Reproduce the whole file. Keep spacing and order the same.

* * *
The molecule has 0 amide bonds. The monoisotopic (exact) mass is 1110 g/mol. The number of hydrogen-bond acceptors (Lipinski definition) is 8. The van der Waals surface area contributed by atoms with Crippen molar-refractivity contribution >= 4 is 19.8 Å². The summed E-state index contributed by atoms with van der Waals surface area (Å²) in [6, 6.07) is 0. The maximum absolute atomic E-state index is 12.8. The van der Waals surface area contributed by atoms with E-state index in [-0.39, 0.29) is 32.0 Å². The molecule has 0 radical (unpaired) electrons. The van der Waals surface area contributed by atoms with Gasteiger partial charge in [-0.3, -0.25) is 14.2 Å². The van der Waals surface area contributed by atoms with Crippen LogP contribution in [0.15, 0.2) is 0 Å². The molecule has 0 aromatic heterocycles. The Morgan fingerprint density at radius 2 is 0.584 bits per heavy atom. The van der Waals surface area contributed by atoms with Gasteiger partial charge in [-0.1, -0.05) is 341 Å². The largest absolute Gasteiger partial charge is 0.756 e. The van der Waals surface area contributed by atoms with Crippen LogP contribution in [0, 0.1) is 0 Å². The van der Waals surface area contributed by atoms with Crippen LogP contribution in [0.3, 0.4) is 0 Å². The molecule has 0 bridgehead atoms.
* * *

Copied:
The molecule has 0 amide bonds. The monoisotopic (exact) mass is 1110 g/mol. The number of hydrogen-bond acceptors (Lipinski definition) is 8. The van der Waals surface area contributed by atoms with Crippen molar-refractivity contribution >= 4 is 19.8 Å². The summed E-state index contributed by atoms with van der Waals surface area (Å²) in [6, 6.07) is 0. The maximum absolute atomic E-state index is 12.8. The van der Waals surface area contributed by atoms with E-state index in [-0.39, 0.29) is 32.0 Å². The molecule has 0 radical (unpaired) electrons. The van der Waals surface area contributed by atoms with Gasteiger partial charge in [-0.3, -0.25) is 14.2 Å². The van der Waals surface area contributed by atoms with Crippen LogP contribution in [0.15, 0.2) is 0 Å². The molecule has 0 aromatic heterocycles. The Morgan fingerprint density at radius 2 is 0.584 bits per heavy atom. The van der Waals surface area contributed by atoms with Gasteiger partial charge in [-0.1, -0.05) is 341 Å². The largest absolute Gasteiger partial charge is 0.756 e. The van der Waals surface area contributed by atoms with Crippen LogP contribution in [0, 0.1) is 0 Å². The van der Waals surface area contributed by atoms with Crippen LogP contribution in [0.3, 0.4) is 0 Å². The molecule has 0 bridgehead atoms.